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Old 03-23-2013, 03:54 AM
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What you are looking for is an airtight vessel with one of three things connected to it to manipulate pressure:

1. A large piston or movable septum that can be manipulated to alter the internal volume of the vessel sufficiently. Since it is a contained airtight space, reducing the volume drives pressure up, increasing volume lowers pressure. While a speaker driver(s) could theoretically be used as a piston driven with variable direct current to control the diaphragm/cone position, it wouldn't be my first choice as making it airtight could potentially be a pain and DC to the voicecoil isn't efficient or recommended for long periods. Something like the old servosub or contrabass or whatever it was called with driver disconnected from servo motor and manipulated manually perhaps.

2. Both pressurized air tank and vacuum canister connected to your airtight vessel. By opening a valve one one or the other, you can increase or decrease pressure in the vessel as you add or remove air from it. Pressure tank is easy... think scuba gear. Vacuum canisters exist but are limited in pressure differential to just one atmosphere or so, and thus will be the limiting factor on how far you can manipulate pressure. Note that this is a one time use... if you deplete the vacuum canister or pressurized air tank you will have to disconnect and replace it with another.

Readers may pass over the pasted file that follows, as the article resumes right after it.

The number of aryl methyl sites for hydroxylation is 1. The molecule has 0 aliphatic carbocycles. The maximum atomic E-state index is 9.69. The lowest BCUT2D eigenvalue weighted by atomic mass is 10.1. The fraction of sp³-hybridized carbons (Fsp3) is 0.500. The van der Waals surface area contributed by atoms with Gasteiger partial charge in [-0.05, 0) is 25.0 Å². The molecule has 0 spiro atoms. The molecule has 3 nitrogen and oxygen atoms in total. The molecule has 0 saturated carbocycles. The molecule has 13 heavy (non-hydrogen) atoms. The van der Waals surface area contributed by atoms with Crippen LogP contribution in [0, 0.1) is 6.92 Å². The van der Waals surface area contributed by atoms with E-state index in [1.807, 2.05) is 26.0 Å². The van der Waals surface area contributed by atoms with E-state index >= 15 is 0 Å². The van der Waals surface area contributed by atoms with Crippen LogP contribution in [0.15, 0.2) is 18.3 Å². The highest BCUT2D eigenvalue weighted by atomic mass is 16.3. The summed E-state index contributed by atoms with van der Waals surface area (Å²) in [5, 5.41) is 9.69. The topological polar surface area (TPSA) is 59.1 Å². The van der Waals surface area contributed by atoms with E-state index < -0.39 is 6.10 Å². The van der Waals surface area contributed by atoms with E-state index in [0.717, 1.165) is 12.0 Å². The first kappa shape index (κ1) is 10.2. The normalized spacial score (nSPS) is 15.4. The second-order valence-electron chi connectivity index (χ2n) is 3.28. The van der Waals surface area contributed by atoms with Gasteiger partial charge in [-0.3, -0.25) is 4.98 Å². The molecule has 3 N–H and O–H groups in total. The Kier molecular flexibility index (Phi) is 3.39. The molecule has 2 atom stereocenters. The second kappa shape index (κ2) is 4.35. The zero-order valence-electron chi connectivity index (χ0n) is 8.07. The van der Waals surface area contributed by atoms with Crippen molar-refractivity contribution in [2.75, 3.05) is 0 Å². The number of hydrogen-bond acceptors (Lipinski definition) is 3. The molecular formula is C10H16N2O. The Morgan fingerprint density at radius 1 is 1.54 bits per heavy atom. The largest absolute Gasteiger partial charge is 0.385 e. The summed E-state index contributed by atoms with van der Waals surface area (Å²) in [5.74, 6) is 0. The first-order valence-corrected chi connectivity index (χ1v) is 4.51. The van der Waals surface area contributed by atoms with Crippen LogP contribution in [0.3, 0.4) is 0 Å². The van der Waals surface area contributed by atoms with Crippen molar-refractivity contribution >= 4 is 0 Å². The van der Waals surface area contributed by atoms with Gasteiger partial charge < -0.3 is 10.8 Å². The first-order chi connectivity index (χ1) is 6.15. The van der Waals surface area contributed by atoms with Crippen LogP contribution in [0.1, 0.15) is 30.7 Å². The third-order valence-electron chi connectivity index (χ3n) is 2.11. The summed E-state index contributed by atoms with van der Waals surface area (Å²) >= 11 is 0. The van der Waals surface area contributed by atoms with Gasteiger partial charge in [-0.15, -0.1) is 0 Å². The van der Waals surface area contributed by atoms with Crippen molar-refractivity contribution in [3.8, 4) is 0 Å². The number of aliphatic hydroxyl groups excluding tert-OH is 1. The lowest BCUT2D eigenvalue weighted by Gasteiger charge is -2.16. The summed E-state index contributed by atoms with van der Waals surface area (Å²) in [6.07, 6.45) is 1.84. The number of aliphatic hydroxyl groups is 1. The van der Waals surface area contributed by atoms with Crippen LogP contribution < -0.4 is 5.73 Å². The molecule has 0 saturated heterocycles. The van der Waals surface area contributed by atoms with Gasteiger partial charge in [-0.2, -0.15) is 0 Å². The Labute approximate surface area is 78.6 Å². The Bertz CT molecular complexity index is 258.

3. Extending number 2 above, what you really want is an airtight vessel with a small air compressor attached to it to act as both the pressure tank and vacuum canister as above. If you use say a compressor capable of holding 10 atm of pressure, you want to fill it to 5 atm before connecting it to your vessel and creating the closed airtight environment shared between your vessel and the compressor tank. Note that both inlet and exhaust sides of the compressor should be connected to your vessel. By running the compressor pump you remove air from the vessel (and add it to the tank), lowering pressure in the vessel. Releasing air from the compressor adds it to the vessel and raises pressure (like adding air to a tire). Since you connected the compressor when it was half full, you can swing pressure in your vessel both ways at will and repeatedly. How far you can swing it depends on how large your compressor tank is and its pressure rating. It won't take much at all to swing the pressure over normal weather ranges, and you don't want to go far as a little pressure change on a large surface area creates a lot of force. Please be careful. You could easily implode or explode a fish tank.

I'd go with 3 above as it is the cheapest, most practical way of doing this. So long as air is moved from vessel to compressor tank slowly there shouldn't be undue turbulence. Running the compressor pump is generally a slow process. Just release it from the compressor slowly as well. If you are really concerned, you could place a baffle or diffuser inside the vessel so that you don't get a jet of air streaming into the vessel.